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Branching and Merging in Fusion 360

A few weeks back Charles posted about Distributed Design in the context of the overall vision Will laid out late last year. Branching and Merging picks up where Charles left off—why we’re doing it, what it is. And as always, we would love to hear your feedback.

 

Branching and merging is a way of working with design files that enables you to:

  • Have multiple people explore variations on the same design, in parallel, in separate spaces
  • Easily choose the best designs at any time from all variations for your project
  • Break off into a new branch to try something different at any point, while keeping all other variations you’ve made, intact
  • Get variations back into your primary source of truth for the project as the team moves toward a final version of the design

Branching and Merging technology has a long history in the software development world—and there are many parallels with the design world. A good example is GitHub, which enables software developers to explore variations on their program code, then easily share and capture only the best results in their final product. This is the model that we’re using in Fusion 360 for Branching and Merging. In our case, we have a strong visual component that suits the visual paradigms designers expect.

 

Our visual approach to Branching and Merging functionality makes it transparent to you – you don’t need to manage duplicate designs or handle conflicts, or be concerned about losing any options you explore.

 

So how does it all work?

 

A branch is something you create to work on a part of the project in your own discrete workspace. The project itself is what we call the “Main” branch, or just “Main”, and Main is your source of truth when you look at the project overall.

 

You create a branch from Main (or from another branch), and you can do that from any point in Main or the branch, and your new branch will start off with the data as it was before you branched.

 

Fusion branching operates at a project level. So you branch from a point in an entire project, not from a single design. This helps you—and the other members of your team—to manage a set of related designs in a unified project space. This allows you to focus on the quality of the overall design in a truly collaborative environment.

 

Let’s look at an example of a mountain bike project tree with branches that four designers are working on.

 

Project Tree.png

The Main branch is shown in green, and the three branches — one that Jules (me) is working on, one that’s Ji-Young’s, and one that’s Amy’s — each have unique colors. Fusion assigns colors automatically, and this color coding carries across the interface so you always know what branch you are working on.

 

In the tree, solid dots are milestones that depict the states of each design branch at points in the project’s history. You can step back to any of the milestones, and you can branch from any milestone.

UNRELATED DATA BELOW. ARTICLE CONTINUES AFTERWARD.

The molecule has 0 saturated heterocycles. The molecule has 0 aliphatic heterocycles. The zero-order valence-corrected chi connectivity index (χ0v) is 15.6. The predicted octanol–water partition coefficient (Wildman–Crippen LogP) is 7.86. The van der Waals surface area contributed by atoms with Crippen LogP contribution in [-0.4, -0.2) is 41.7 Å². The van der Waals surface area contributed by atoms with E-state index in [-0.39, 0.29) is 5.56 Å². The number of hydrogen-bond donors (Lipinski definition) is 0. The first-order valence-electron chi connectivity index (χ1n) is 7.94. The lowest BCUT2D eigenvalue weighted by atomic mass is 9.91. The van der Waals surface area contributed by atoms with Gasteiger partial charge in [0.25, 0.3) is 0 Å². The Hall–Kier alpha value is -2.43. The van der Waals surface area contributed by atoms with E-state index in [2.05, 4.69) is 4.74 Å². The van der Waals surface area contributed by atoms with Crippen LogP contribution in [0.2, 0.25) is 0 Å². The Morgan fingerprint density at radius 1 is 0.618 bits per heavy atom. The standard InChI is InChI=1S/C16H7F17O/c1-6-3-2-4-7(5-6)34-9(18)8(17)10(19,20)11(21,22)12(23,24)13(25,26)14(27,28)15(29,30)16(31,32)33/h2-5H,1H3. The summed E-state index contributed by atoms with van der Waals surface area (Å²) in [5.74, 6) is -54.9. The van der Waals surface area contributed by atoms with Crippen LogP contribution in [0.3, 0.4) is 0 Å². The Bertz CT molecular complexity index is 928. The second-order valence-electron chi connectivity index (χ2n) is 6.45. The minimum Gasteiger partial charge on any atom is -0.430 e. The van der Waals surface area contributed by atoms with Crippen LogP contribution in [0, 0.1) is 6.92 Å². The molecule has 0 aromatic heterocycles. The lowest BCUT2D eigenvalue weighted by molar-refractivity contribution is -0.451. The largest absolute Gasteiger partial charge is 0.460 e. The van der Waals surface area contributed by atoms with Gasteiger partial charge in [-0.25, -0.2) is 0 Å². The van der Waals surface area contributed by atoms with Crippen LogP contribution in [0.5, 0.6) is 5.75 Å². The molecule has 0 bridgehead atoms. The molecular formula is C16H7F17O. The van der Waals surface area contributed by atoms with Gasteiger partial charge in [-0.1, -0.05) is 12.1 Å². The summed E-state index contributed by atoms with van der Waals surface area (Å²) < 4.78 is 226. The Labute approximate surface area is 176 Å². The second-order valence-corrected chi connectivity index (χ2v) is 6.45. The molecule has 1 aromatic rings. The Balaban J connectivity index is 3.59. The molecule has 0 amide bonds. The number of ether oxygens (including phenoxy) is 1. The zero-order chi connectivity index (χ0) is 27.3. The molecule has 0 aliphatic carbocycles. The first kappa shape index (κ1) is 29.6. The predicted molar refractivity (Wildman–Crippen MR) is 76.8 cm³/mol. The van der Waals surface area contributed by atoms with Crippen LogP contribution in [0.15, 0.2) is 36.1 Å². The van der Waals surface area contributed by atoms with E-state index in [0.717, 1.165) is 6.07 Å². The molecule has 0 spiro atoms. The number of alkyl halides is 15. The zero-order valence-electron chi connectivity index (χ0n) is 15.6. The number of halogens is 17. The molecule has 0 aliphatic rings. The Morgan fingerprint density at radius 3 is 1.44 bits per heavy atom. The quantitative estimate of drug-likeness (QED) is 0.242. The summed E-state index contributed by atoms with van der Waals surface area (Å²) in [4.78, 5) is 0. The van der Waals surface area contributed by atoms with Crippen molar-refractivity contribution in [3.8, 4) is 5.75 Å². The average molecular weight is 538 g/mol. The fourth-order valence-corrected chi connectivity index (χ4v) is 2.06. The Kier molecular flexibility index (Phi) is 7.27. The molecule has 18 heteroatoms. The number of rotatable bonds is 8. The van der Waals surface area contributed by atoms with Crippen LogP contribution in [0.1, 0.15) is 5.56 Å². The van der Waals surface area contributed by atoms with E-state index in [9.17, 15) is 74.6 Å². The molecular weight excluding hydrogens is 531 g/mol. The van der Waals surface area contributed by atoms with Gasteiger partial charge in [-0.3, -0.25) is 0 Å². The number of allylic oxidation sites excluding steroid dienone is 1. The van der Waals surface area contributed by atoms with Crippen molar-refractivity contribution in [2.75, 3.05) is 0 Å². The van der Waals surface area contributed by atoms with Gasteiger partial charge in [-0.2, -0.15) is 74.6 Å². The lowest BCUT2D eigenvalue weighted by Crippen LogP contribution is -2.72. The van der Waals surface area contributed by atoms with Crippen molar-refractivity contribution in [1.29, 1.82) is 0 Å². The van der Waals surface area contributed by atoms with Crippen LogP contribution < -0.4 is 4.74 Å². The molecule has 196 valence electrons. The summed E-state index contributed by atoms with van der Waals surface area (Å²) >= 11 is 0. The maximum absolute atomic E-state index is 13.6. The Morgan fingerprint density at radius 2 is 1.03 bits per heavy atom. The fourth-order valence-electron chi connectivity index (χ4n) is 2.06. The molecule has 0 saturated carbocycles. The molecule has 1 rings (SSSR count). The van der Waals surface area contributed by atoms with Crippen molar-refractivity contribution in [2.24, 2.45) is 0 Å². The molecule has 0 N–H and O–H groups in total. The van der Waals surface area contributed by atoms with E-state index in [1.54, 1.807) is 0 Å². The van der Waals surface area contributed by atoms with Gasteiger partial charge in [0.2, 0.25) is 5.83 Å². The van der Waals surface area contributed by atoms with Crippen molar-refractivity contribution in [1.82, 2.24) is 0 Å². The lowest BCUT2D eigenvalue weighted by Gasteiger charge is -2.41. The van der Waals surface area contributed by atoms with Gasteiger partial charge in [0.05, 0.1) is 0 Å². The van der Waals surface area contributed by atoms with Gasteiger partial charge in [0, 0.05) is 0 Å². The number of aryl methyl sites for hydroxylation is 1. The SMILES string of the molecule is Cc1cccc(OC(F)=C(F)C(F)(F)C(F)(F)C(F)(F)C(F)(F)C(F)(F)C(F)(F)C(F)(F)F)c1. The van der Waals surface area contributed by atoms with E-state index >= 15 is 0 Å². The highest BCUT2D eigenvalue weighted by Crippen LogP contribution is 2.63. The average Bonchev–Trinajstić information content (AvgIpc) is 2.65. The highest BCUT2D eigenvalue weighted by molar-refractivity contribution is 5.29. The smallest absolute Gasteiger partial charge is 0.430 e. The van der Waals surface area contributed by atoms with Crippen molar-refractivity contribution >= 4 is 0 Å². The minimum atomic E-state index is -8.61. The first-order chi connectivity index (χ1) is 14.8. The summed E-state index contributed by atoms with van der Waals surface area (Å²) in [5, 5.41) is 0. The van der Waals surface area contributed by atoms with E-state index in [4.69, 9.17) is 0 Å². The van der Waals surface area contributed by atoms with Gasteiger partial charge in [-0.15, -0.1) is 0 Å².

Other people can work in your branch too, and work they do in their branches doesn’t affect the main project — or other branches — at all.

 

Understanding it all is easy.

 

Here is an example of the project overview dialog, which shows our current state (in development):

 

2.png

The project has Main and three branches. The most recent state of Main is currently selected — as indicated by the blue highlight — and the middle column shows all of the designs in Main. If you select the Change List at the top of the column, you can review all of the designs which have changed. And the model viewer is on the right, showing the selected design and an expandable history of versions.

 

You can manage project data from this interface as well.

 

If you wanted to add changes that you made in one branch to another branch, you can start a Merge from any point in the branch that has a design you’d like to use. Your target could be Main, or it could just be another branch. Let’s look at the Merge dialog (in development too):

 

10.png

In Fusion 360, merging is a visual experience that allows you to quickly decide what designs, or what versions of designs, you want to make part of the main project.
The beauty of it is that there is no risk with your data when you branch, and you can explore to your heart’s content. That’s because you can always revert back to your earlier milestones. And you can always keep branches and mainline work in their own tracks, in parallel but discrete spaces.

 

Think about how you work today and what it would take to do this kind of experimentation. Normally, you would have to copy designs, and it would be hard to keep track of which one you thought was best. Other people might step on your design work, and you might wish you could quickly find and go back to something you crafted three weeks ago.

 

We think Branching and Merging could play an important role in your future, but we’d love to hear what you think about it.

 

Please let us know—and happy designing!
Jules

 

 

 

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